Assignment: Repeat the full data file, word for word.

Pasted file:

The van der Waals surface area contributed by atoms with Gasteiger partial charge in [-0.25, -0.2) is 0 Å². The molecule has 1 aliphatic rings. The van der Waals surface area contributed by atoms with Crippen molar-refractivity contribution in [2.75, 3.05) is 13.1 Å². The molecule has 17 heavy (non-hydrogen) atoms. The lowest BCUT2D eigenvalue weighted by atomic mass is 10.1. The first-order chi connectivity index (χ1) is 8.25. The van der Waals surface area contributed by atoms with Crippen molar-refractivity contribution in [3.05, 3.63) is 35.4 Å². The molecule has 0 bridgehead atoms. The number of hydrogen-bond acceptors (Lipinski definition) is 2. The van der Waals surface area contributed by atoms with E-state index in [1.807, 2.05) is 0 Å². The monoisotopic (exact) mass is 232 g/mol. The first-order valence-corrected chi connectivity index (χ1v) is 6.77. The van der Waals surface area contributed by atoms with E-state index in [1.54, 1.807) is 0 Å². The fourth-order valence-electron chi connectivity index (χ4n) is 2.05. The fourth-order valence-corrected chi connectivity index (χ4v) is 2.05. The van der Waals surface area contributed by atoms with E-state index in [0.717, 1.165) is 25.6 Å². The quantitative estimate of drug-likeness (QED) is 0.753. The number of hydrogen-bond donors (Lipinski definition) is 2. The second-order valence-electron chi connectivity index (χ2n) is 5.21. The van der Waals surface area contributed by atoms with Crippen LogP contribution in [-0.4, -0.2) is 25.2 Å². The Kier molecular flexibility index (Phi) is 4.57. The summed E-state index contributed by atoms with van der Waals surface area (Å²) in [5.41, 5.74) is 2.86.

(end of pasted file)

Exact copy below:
The van der Waals surface area contributed by atoms with Gasteiger partial charge in [-0.25, -0.2) is 0 Å². The molecule has 1 aliphatic rings. The van der Waals surface area contributed by atoms with Crippen molar-refractivity contribution in [2.75, 3.05) is 13.1 Å². The molecule has 17 heavy (non-hydrogen) atoms. The lowest BCUT2D eigenvalue weighted by atomic mass is 10.1. The first-order chi connectivity index (χ1) is 8.25. The van der Waals surface area contributed by atoms with Crippen molar-refractivity contribution in [3.05, 3.63) is 35.4 Å². The molecule has 0 bridgehead atoms. The number of hydrogen-bond acceptors (Lipinski definition) is 2. The van der Waals surface area contributed by atoms with E-state index in [1.807, 2.05) is 0 Å². The monoisotopic (exact) mass is 232 g/mol. The first-order valence-corrected chi connectivity index (χ1v) is 6.77. The van der Waals surface area contributed by atoms with E-state index in [1.54, 1.807) is 0 Å². The fourth-order valence-electron chi connectivity index (χ4n) is 2.05. The fourth-order valence-corrected chi connectivity index (χ4v) is 2.05. The van der Waals surface area contributed by atoms with E-state index in [0.717, 1.165) is 25.6 Å². The quantitative estimate of drug-likeness (QED) is 0.753. The number of hydrogen-bond donors (Lipinski definition) is 2. The second-order valence-electron chi connectivity index (χ2n) is 5.21. The van der Waals surface area contributed by atoms with Crippen LogP contribution in [-0.4, -0.2) is 25.2 Å². The Kier molecular flexibility index (Phi) is 4.57. The summed E-state index contributed by atoms with van der Waals surface area (Å²) in [5.41, 5.74) is 2.86.